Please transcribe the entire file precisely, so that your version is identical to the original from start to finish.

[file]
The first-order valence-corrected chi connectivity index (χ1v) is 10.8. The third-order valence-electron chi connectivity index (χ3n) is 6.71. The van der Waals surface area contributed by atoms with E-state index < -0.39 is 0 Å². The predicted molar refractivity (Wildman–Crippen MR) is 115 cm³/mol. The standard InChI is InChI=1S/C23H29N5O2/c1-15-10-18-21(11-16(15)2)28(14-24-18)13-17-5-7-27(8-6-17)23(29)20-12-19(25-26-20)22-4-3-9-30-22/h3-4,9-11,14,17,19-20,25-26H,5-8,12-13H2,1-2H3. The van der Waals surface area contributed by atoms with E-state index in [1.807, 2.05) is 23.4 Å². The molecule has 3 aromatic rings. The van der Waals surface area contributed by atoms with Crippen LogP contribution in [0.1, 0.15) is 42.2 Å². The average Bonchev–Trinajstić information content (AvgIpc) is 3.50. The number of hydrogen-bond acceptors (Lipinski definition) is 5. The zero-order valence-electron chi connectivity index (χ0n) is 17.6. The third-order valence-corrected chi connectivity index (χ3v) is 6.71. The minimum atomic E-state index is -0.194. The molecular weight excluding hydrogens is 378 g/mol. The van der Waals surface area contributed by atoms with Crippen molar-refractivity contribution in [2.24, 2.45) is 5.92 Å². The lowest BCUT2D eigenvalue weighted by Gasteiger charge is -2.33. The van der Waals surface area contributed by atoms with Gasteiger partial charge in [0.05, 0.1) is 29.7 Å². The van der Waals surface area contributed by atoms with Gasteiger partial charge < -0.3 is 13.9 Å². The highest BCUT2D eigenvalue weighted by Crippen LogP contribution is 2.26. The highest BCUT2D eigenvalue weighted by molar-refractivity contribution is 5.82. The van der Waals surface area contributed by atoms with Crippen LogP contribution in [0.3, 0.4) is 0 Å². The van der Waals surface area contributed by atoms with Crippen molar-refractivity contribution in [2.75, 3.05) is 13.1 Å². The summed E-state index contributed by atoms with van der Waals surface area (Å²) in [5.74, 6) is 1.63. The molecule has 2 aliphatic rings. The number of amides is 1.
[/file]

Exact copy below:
The first-order valence-corrected chi connectivity index (χ1v) is 10.8. The third-order valence-electron chi connectivity index (χ3n) is 6.71. The van der Waals surface area contributed by atoms with E-state index < -0.39 is 0 Å². The predicted molar refractivity (Wildman–Crippen MR) is 115 cm³/mol. The standard InChI is InChI=1S/C23H29N5O2/c1-15-10-18-21(11-16(15)2)28(14-24-18)13-17-5-7-27(8-6-17)23(29)20-12-19(25-26-20)22-4-3-9-30-22/h3-4,9-11,14,17,19-20,25-26H,5-8,12-13H2,1-2H3. The van der Waals surface area contributed by atoms with E-state index in [1.807, 2.05) is 23.4 Å². The molecule has 3 aromatic rings. The van der Waals surface area contributed by atoms with Crippen LogP contribution in [0.1, 0.15) is 42.2 Å². The average Bonchev–Trinajstić information content (AvgIpc) is 3.50. The number of hydrogen-bond acceptors (Lipinski definition) is 5. The zero-order valence-electron chi connectivity index (χ0n) is 17.6. The third-order valence-corrected chi connectivity index (χ3v) is 6.71. The minimum atomic E-state index is -0.194. The molecular weight excluding hydrogens is 378 g/mol. The van der Waals surface area contributed by atoms with Crippen molar-refractivity contribution in [2.24, 2.45) is 5.92 Å². The lowest BCUT2D eigenvalue weighted by Gasteiger charge is -2.33. The van der Waals surface area contributed by atoms with Gasteiger partial charge in [0.05, 0.1) is 29.7 Å². The van der Waals surface area contributed by atoms with Gasteiger partial charge < -0.3 is 13.9 Å². The highest BCUT2D eigenvalue weighted by Crippen LogP contribution is 2.26. The highest BCUT2D eigenvalue weighted by molar-refractivity contribution is 5.82. The van der Waals surface area contributed by atoms with Crippen LogP contribution in [0.3, 0.4) is 0 Å². The van der Waals surface area contributed by atoms with Crippen molar-refractivity contribution in [2.75, 3.05) is 13.1 Å². The summed E-state index contributed by atoms with van der Waals surface area (Å²) in [5.74, 6) is 1.63. The molecule has 2 aliphatic rings. The number of amides is 1.